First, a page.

Purchasing a puppy is not the only option if you want to add a Rottweiler to your home. If you don’t have the time or energy to raise a puppy, perhaps an adult dog would be a better option. While you do need to be very careful about adopting a full-grown Rottweiler, with some research and patience, you can find the perfect companion for you!
As I said before, Rottweiler puppies are adorable. And because of this, unfortunately some people do not do the research I have mentioned. Instead, they bring home a cute Rottweiler puppy not understanding the responsibility of raising one. Because of this, many of those puppies grow up and are no longer wanted by their original families. Sometimes that is due to aggression or bad manners, but many times wonderful Rottweilers end up in rescue organizations due to things like home owners insurance policies (many companies will not insure you if you own a Rottweiler, so make sure you check with yours BEFORE deciding on a Rottweiler), or other housing issues (many apartment complexes also have breed restrictions that include Rottweilers – again, make sure you will be able to keep your dog in your place of residence BEFORE you purchase your dog!).
If you think you would prefer an adult Rottweiler as your first dog, your best option would be to go through an established rescue group that uses foster homes rather than a shelter situation. A dog that is housed in a shelter environment often does not show their true personality until they are in their new home for a few weeks – and you do not want any negative surprises after you’ve adopted the dog!
A rescue group that uses foster homes should be able to give you a very good idea of which of their dogs would be a good match for you. For instance, if you have young children, you want to be sure that you adopt a dog that has already been exposed to young children and has shown a safe, positive reaction to them. While an experienced owner may be able to rehabilitate a dog that didn’t have an ideal upbringing, as a first time owner, you want an adult dog that has no aggression issues and was very well socialized and trained as a puppy. It may take a while to find that particular dog, but with some patience, it is definitely possible!
Other things to consider
If you still think a Rottweiler is the breed for you, great! They can make wonderful companions! They are intelligent and active enough to be your hiking buddy, participate in all kinds of dog sports (herding, agility, obedience, carting, tracking, etc), and still spend some quiet evenings at home with you watching television. Although care must always be taken due to their size and power, they are often wonderful with children, and can be taught to co-exist well with other animals.
Before you bring either a Rottweiler puppy or adult into your home, make sure you ask yourself the following questions.
Do I have enough time to train my dog? Remember, this is at least a 2 year commitment to some sort of classes or private lessons if you are a first-time dog owner. More experienced people may be able to do a lot of the work on their own, but even with an experienced owner, Rottweilers benefit greatly from regular, structured training.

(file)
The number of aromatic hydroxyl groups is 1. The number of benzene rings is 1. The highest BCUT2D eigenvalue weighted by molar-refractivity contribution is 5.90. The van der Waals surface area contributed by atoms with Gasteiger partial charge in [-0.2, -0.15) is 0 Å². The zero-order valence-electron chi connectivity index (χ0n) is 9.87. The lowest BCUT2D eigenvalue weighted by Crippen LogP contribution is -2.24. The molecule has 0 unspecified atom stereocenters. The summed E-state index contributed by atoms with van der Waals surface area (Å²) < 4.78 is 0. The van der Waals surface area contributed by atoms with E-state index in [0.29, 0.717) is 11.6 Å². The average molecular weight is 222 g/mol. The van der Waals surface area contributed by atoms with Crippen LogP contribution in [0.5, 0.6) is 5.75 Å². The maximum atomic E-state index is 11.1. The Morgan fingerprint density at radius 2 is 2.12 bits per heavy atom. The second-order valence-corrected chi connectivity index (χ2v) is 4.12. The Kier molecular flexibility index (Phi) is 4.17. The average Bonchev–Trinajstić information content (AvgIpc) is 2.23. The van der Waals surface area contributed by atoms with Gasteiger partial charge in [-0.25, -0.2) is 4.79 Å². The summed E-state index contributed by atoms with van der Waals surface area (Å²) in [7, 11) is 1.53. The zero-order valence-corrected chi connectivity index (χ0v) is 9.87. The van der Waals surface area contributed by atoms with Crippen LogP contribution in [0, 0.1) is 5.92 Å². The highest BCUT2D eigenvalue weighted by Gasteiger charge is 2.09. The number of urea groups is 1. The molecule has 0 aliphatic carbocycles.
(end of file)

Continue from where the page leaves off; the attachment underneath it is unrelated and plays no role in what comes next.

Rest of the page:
Do I have an adequate place to house my dog? This is a large breed – males tend to weigh between 95 and 125 lbs and the females are only slightly smaller, weighing between 75 and 95 lbs. Do you have enough space in your house and yard for a large dog? Rottweilers can do fine in an apartment as well, so long as they get plenty of exercise (long walks and other outings) – however, many apartment complexes will not allow them due to insurance reasons.
Do I have enough money to support my dog? As I mentioned before, they can be prone to some health issues. Although purchasing a puppy from a responsible breeder that health tests their breeding stock may help avoid some of those issues, it is never a complete guarantee. Rottweilers are prone to orthopedic issues (such as hip and elbow dysplasia as well as torn cruciate ligaments), heart issues (sub-aortic stenosis and cardiomyopathy), as well as hypothyroidism, and cancer. If your Rottweiler develops a health issue, are you financially prepared to provide the care he needs?
Everything a large dog needs tends to cost more than things a small dog needs – from crates to medicine and especially food! You can expect your adult Rottweiler to eat an average of 5-10 lbs of high quality kibble each week, which on average will cost you at least $10/week, plus treats and chews! Don’t forget to add in the cost of training classes and boarding (also usually more for larger dogs!) if you need to leave your dog home while you go out of town.
Am I ready to be a strong leader for my dog throughout his life? Taking on a Rottweiler is a big responsibility. They are often highlighted by the media in a negative way, and because of this, they are often stereotyped as an aggressive dog. Are you prepared to take the extra steps to make sure your Rottweiler is a good citizen and keep everyone around him safe and comfortable. Because of this stereotyping, as a Rottweiler owner, you often need to go above and beyond the general expectations to convince people that you are in control of your dog.
If you are able to answer yes without hesitation to those questions, congratulations! You just might be a great candidate to own a Rottweiler as your first dog! If you do it correctly, you should be in for a great relationship with an amazing dog for the next 10+ years!